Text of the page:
Voters in the Constantine Public Schools district will have two ballot measures before them later this year.
A request to renew 18 mills for general operations and a bond resolution for major improvements at Constantine Middle School will be decided in November, following action during the district’s board of education meeting this week.
Superintendent Chuck Frisbie said he stressed to board members and the public that the bond resolutions related to the proposed middle school work would not increase the district’s current millage rate.
He said the district has refinanced some of its debt and, as a result, has about $6.6 million to apply toward the proposed project. The middle school has not received any significant work in its 47-year history, Frisbie said, adding the cost of a new school would be in excess of $12 million.
The contract for Constantine Public Schools Superintendent Chuck Frisbie was extended into 2016 by district officials this week.
Frisbie, who has served five years as chief of the county’s third-largest school district, will remain on board at least through the end of the 2015-16 academic year.
District officials gave Frisbie a glowing review during Monday’s board meeting.
The 51-year-old Frisbie, a Colon native, spent more than a dozen years as an administrator in Mendon before taking the Constantine job.
His 2012-13 salary was $106,000.
Nearly 40 people played a role in helping lay more than 9,000 yards of sod over the weekend at Sweetland Stadium in Constantine.
The school district’s $100,000 allocation toward the new grass surface covered the entire portion of the stadium’s field, the installation of an in-ground watering system and dirt and seed for two practice football fields, according to Constantine athletic director Mike Messner.
Several members of the school’s varsity football team joined in the work, which started Saturday and concluded Sunday afternoon.
Though sections of the field had been replaced through the years, some of the outlying areas around its perimeter were original from when the field and stadium were created in the 1930s, Messner said.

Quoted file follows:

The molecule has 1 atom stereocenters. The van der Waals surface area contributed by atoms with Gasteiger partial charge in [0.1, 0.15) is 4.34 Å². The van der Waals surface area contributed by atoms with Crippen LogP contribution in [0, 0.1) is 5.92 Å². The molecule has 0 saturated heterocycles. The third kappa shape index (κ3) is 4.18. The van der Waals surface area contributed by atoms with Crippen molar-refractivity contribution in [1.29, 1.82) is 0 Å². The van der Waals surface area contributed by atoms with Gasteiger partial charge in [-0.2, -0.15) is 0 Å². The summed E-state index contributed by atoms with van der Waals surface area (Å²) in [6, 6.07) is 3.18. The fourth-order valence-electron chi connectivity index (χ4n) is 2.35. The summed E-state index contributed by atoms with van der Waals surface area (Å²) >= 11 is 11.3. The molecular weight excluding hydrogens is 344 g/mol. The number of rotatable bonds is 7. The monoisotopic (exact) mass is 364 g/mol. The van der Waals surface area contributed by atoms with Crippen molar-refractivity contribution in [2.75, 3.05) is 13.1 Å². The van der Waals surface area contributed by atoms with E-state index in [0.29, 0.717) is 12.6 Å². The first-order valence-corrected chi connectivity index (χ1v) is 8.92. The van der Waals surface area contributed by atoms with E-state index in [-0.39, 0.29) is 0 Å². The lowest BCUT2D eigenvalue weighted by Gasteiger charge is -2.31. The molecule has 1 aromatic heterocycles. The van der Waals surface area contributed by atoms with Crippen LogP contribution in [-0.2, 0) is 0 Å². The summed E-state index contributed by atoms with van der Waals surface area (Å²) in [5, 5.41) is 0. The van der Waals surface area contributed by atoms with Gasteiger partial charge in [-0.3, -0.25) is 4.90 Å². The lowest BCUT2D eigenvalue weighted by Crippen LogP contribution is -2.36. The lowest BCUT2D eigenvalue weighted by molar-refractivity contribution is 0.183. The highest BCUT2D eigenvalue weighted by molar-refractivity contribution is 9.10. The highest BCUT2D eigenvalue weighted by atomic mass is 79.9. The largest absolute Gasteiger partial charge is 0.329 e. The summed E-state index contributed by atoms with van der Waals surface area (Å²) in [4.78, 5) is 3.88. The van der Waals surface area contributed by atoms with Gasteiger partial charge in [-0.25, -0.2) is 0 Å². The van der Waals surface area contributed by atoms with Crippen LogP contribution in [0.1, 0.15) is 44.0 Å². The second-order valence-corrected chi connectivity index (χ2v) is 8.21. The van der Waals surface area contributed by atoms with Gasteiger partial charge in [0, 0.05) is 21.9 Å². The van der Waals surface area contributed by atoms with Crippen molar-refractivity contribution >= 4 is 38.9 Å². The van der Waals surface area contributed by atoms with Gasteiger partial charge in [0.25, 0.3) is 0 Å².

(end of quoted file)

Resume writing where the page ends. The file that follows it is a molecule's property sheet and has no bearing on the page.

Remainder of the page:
The four remaining schools from the St. Joseph Valley League athletic conference are expected to join a newly created, 10-team league.
The Berrien-Cass-St. Joseph Conference was announced this week during the Bronson Community Schools Board of Education meeting. The new league, which will include SJV members Centreville, Bronson, White Pigeon and Mendon, will debut in the 2014-15 academic year.
Other members will be New Buffalo and Lake Michigan Catholic from the Red Arrow Conference, and Cassopolis, Buchanan, Bridgman and Niles Brandywine from the Lakeland Conference.
The state of the SJV became jeopardized after Colon, Constantine and Schoolcraft left it in 2008.
Athletic directors from the 10 schools have agreed to split the new conference into east and west divisions.
Constantine alumnus and former football coach Dave Horn has offered to spearhead fundraising efforts to benefit upgrades at Sweetland Stadium.
Members of the district’s board of education have been presented three architectural drawings featuring various upgrades at the football, and track-and-field complex. Horn has started the push for potential improvements and the process will include feedback from the public.
Costs related to any upgrades have not been calculated and a time frame for the proposed upgrades has not yet been adopted.
District officials are expected to hear from Horn updates on the proposal at future board meetings.
The last basketball team in St. Joseph County still in the state playoffs was defeated Wednesday.
The White Pigeon boys basketball squad was stopped by Schoolcraft, 73-44, in a regional final at Constantine High School.
The Chiefs finish the season 15 and 9, while Schoolcraft advances with a 23 and 2 record